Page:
Preparing for the era of artificial intelligence

A new project aims to provide insight and guidance on the future impact of AI

“Artificial Intelligence and Life in 2030” looks at the likely effects of AI technologies on urban life. Image: iStock/Askold Romanov, Mlenny & Tricia Seibold

“Artificial Intelligence and Life in 2030” looks at the likely effects of AI technologies on urban life. Image: iStock/Askold Romanov, Mlenny & Tricia Seibold

 

Each artificial intelligence (AI) technology is developed to solve a particular problem. Once it solves a problem, however, it’s no longer considered AI anymore. It becomes the norm. Everything from simple calculators and computers, to innovations such as voice recognition on the phone, are just everyday tools that would hardly be considered all that “intelligent”. It’s almost as if the term AI refers to the science and engineering of making computers do things they can’t do yet.

Or so suggests Prof Peter Stone from the University of Texas: chair of a panel of academic and industrial thinkers who co-authored the first offering from the 100 Year Study on Artificial Intelligence, an ongoing project hosted by Stanford University to help inform society on how best to manage and respond to developments in smart software, sensors and machines.

“AI is not one thing that can be clearly defined,” says Stone. “Whenever a high profile news story breaks [like when a Google-developed computing system beat one of the top human players at the 2500-year-old game of strategy known as Go earlier this year], there are headlines suggesting AI has reached a breakthrough. But it is a misconception to think that such landmarks in one AI technology have any wider significance. Just because we have cars that can drive themselves, does not mean we can apply this innovation to some other AI-related goal.”

Nervous inspiration

A more informative definition serves as the first line of the newly published report: “Artificial Intelligence and Life in 2030”, which describes AI as “a science and a set of computational technologies that are inspired by – but typically operate quite differently from – the ways people use their nervous systems and bodies to sense, learn, reason, and take action.”

This 50-page report is the collaborative work of 16 leading AI experts from industry and academia who spent a year investigating the likely advances in AI which might be seen in any typical North American city between now and 2030. The report serves as more than an AI Almanac though. It also addresses the various economic, political and ethical questions which could arise if and when major new technologies becoming part of the everyday.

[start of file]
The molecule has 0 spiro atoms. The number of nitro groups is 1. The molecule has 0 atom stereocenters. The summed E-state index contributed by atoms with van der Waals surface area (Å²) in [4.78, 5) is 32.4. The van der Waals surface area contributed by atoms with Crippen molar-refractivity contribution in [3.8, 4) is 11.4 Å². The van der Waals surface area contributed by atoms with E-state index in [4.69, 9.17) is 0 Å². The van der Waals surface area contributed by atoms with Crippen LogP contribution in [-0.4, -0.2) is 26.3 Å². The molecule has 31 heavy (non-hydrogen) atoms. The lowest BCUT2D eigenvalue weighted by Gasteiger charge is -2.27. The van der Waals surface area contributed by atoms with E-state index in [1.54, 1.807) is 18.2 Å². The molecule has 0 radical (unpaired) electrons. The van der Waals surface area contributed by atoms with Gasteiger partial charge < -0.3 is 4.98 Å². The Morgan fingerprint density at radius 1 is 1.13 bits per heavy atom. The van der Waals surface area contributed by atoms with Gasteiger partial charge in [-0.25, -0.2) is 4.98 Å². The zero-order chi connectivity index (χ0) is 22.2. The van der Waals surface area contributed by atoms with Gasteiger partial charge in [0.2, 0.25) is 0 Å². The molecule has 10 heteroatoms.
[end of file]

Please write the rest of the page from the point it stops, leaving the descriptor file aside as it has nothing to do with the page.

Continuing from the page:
Until very recently, many of the questions surrounding AI and society were of the “what if” variety. In the past 15 years, however, it has become increasingly ubiquitous. The hypothetical is now the real.

“The study is broken into eight sections which the panel devised based on where it believed AI would likely have the greatest societal impact in the coming years,” says Stone.

These include: transportation, home/service robots, healthcare, education, entertainment, low-resource communities, public safety and security, and employment and the workplace.

“Some of the upcoming transformations in transportation are already on most people’s radars,” he says. “However, I think people are less aware of the potential transformations in home robotics, natural language dialogue systems, and healthcare. It’s possible that we will begin to see home and service robots that go far beyond vacuuming our floors, with the ability to understand human speech, visually identify people and objects, and manipulate objects with arms and grippers.

Healthcare possibilities

“In healthcare, we may see AI-powered assistants helping doctors match symptoms to known diseases, AI systems that use clinical, environmental, and social data from millions of patients to develop more personalised diagnoses and treatments, and an expansion in automated systems performing surgery and caring for patients.

“The ability to interact with machines conversationally, rather than by typing narrowly defined commands and pushing buttons, will have a profound impact on the way we live.”

But with this comes the many implications of more robotics in everyday life. Who, for example, would be to blame if a self-driven car were to crash or an intelligent medical device were to perform a procedure incorrectly? Or what if an AI application was found guilty of racial discrimination or financial misconduct?

“It’s conceivable that AI applications used in public safety and security applications could exacerbate and codify some of the biases inherent in human decision-making, for example by training from data that reflects these biases,” says Stone. “But if carefully developed and deployed, AI technologies could also mitigate these biases. The goal of the report is to give a balanced and realistic view of both the positive and negative potential impacts of AI technologies.”

One of the other key goals of the report, which is the first in a planned series that will carry on for at least a century, is to bring to light legitimate expertise in AI – a field where fact and fiction are frequently muddled. “The public’s understanding of this subject often comes from science fiction writers and Hollywood movies,” says Stone. “We’re trying to put forth the opinions of actual AI experts.”

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